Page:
And, so, for a few thousand dollars, it was done: Baron, a 64-year-old architect specializing in kitchen and bathroom design, and his wife Sari, who manages their Ardmore, Pennsylvania, showroom, became the owners of some 600 works by a Romanian-Jewish artist who had known the Yiddish writer Itzik Manger and whose life spanned the cataclysms of the 20th century.
Isiu (short for Isidore) Schärf was born a century ago, in 1913, in Czernovitz, a town that passed from the Austro-Hungarian Empire to Romania to present-day Ukraine. “Not much later began to paint, neither better nor worse than others of that period,” he wrote, according to an introduction to an album of his work assembled in 1969 in Rehovot. The album included images inspired by the work of Sholem Aleichem and I.L. Peretz, among others.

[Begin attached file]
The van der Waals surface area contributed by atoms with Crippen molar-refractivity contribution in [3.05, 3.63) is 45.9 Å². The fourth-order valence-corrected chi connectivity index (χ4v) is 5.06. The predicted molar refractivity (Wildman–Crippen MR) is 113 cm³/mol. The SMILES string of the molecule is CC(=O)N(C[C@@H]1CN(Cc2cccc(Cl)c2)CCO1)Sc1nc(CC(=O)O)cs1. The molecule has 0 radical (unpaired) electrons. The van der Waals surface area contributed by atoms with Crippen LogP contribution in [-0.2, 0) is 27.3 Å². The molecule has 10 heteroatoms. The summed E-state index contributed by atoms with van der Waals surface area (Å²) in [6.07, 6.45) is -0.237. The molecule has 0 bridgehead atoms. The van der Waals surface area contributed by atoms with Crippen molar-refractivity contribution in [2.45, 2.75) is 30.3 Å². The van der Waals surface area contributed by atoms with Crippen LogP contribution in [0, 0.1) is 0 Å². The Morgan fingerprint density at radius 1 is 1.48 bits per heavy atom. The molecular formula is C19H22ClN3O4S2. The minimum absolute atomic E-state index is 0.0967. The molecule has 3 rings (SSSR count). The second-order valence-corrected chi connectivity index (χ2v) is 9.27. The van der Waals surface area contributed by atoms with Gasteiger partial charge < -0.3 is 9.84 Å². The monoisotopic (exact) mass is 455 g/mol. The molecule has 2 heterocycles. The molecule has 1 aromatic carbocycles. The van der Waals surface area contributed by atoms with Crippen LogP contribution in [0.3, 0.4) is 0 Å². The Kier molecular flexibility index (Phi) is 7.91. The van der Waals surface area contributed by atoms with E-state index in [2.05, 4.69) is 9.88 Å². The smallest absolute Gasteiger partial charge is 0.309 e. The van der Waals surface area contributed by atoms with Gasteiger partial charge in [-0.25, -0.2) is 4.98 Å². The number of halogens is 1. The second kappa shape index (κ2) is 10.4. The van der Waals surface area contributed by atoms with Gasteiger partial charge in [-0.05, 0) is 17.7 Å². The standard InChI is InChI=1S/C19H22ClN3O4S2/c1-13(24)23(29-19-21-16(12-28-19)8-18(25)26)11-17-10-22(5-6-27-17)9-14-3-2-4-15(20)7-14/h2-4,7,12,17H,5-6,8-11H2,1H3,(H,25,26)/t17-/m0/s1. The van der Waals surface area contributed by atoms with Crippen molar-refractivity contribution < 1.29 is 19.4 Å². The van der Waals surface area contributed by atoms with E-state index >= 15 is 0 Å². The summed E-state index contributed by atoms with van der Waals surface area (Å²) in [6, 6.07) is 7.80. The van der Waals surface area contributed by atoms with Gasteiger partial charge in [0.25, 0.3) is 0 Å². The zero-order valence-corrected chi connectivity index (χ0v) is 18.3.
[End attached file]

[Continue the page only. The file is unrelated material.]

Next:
“His art has to do with Judaism,” says Baron, “and it has to do with the human spirit, and it has to do with the Jewish struggle. It has a very mysterious quality, and he was deeply involved, rooted, in the Jewish Diaspora culture of the 19th and early 20th centuries, and a lot of these artworks are related to the literature of the various Yiddish poets and authors.”
Schärf designed his first stage sets for the “Camelion Theatre” of Czernowitz in 1934-35 and exhibited with other young Jewish painters in that city in 1935-36. In 1939, with war looming, he illustrated a book of Yiddish lullabies.